parenthsis act as a VERY simple tokenization system to group multiple
objects into one syntactical datum. Given the analysis, it seems the
perl-like regex generally auto-quote themselves as an advantageous use
of the embeded metric space in which they reside (aka the line of text).

The english-like form is the worst for explicit modeling because it
abstracts the semantic objects into a meta-space that is then referenced
by the syntax in the embedding space of the line itself.  In human
reasoning, that is what the quotes mean.

Out of the three syntax models, only the perl one has no redundant syntax
and takes up the smallest amount of the metric space into which it is
embedded--clearly seen by observation.

Consider if we have quantities "syntactic datums" versus "semantic objects",
then one might make an equation like this:

                 semantic objects
expressiveness = ----------------
                 syntactic datums

And of course, expressiveness rises as semantic objects begin to outweigh
syntactic objects. This seems a very reasonable, although simplistic,
model to me and would be a good start in my estimation. I say simplistic
because the semantic objects are not taken in relation to themselves
on the metric space the syntactic datums are embeded, I'll get to this
in a bit.

Now, what do we do with the above equation, well, we define what we can, and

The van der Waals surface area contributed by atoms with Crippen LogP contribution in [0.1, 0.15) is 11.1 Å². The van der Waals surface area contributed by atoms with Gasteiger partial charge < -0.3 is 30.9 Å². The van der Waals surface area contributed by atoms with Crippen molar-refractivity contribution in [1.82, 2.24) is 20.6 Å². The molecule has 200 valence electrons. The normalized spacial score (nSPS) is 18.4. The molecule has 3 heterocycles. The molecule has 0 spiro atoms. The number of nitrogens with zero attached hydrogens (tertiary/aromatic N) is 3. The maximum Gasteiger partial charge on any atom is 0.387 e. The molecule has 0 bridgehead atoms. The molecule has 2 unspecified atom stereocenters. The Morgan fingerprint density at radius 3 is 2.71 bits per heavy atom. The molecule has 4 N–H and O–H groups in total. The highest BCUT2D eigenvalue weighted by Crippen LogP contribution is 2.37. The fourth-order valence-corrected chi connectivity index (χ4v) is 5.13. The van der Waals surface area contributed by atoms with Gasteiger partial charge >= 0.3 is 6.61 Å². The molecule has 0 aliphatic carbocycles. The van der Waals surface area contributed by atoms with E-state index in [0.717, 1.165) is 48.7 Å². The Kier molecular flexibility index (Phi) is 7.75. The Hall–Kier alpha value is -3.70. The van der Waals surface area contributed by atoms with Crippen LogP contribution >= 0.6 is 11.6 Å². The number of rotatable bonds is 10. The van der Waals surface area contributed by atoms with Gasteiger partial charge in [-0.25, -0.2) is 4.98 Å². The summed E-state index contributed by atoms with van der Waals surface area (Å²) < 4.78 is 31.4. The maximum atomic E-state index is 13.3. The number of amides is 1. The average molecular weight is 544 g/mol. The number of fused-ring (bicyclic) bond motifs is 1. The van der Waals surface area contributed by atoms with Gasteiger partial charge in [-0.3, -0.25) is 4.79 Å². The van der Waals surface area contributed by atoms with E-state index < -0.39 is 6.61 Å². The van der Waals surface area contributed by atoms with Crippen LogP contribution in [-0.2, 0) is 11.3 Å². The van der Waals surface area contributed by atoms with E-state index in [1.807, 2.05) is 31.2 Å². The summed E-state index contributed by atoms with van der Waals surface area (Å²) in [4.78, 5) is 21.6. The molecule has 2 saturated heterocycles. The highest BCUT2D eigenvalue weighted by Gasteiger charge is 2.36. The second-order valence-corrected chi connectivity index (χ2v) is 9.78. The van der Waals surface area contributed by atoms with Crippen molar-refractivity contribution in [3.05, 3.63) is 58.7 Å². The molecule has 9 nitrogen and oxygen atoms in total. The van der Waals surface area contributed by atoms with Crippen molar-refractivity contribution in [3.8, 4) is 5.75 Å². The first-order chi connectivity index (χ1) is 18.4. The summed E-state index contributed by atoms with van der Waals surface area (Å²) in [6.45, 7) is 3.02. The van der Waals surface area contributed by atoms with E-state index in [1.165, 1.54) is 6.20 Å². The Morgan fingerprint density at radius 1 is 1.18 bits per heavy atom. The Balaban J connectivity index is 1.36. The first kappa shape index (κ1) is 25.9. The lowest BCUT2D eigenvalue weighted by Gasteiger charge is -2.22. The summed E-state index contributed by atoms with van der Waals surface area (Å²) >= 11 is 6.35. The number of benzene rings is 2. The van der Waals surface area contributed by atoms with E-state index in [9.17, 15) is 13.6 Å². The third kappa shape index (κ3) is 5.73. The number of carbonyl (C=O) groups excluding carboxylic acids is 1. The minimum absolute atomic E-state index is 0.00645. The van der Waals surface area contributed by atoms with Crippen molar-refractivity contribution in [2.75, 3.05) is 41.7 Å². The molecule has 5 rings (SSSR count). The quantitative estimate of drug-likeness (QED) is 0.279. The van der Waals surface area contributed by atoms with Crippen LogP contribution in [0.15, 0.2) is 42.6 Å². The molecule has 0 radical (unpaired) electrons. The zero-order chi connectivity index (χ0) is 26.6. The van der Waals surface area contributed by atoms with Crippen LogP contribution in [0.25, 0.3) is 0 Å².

then optimize the hell out of it. "semantic objects" for a computer
language is probably a fixed quantity, there are only so many operators and
grouping constructs, and usually very few, meaning one, function description
semantic objects. So, we are left with a free variable of "syntactic datums"
that we should minimize to be as small as possible.

If we don't take into consideration the topological mapping of
the semantic objects into the syntactic datum space, then the
number of semantic objects at least equals the number of syntactic
datums. Expressiveness is simply one in the best case, and this would
be pretty poor for sure. It could be worse--just add redundant syntactic
datums, now it is worse!

If we take into consideration the mapping of the semantic objects onto the
metric space, then maybe this becomes the new equation:

                 distance(index[obj1], index[obj2], ..., index[objn])
expressiveness = ----------------------------------------------------
                 syntactic datums

The distance() function in this new model is the centroid of the syntactic
datum which represent the semantic object. (Of course, there are other
models of expressiveness which would need to be explored based upon this
incremental idea I'm presenting.)

Larger distances between semantic objects, or larger syntactic constructs,
would mean less expressiveness.  This is interesting, because it can give
a rough number that sorts the three syntactic models I provided for the
regex and it would follow conventional wisdom. This is a decriptivist
model of syntax measurement.

Obviously, the fun is can we search an optimization tree to try find an
optimal set of syntactic datums to represent a known and finite set of
semantic objects taking into consideration the features of the metric
space into which the syntactic datums are embedded?

Maybe for another day.... 

Later,
-pete